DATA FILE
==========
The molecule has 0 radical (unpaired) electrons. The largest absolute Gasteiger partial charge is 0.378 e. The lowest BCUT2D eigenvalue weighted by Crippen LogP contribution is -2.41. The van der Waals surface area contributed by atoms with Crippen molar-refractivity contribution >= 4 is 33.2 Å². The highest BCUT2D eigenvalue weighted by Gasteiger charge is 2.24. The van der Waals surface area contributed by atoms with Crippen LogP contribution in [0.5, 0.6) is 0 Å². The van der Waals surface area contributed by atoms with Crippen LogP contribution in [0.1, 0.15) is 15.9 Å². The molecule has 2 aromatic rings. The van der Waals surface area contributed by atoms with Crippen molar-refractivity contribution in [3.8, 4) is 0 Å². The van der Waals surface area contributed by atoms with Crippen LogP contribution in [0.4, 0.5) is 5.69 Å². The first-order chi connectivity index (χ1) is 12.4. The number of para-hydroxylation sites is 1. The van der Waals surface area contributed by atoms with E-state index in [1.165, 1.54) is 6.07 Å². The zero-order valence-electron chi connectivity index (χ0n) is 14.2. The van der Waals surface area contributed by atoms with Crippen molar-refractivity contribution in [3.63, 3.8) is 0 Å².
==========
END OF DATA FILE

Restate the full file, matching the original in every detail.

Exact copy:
The molecule has 0 radical (unpaired) electrons. The largest absolute Gasteiger partial charge is 0.378 e. The lowest BCUT2D eigenvalue weighted by Crippen LogP contribution is -2.41. The van der Waals surface area contributed by atoms with Crippen molar-refractivity contribution >= 4 is 33.2 Å². The highest BCUT2D eigenvalue weighted by Gasteiger charge is 2.24. The van der Waals surface area contributed by atoms with Crippen LogP contribution in [0.5, 0.6) is 0 Å². The van der Waals surface area contributed by atoms with Crippen LogP contribution in [0.1, 0.15) is 15.9 Å². The molecule has 2 aromatic rings. The van der Waals surface area contributed by atoms with Crippen molar-refractivity contribution in [3.8, 4) is 0 Å². The van der Waals surface area contributed by atoms with Crippen LogP contribution in [0.4, 0.5) is 5.69 Å². The first-order chi connectivity index (χ1) is 12.4. The number of para-hydroxylation sites is 1. The van der Waals surface area contributed by atoms with E-state index in [1.165, 1.54) is 6.07 Å². The zero-order valence-electron chi connectivity index (χ0n) is 14.2. The van der Waals surface area contributed by atoms with Crippen molar-refractivity contribution in [3.63, 3.8) is 0 Å².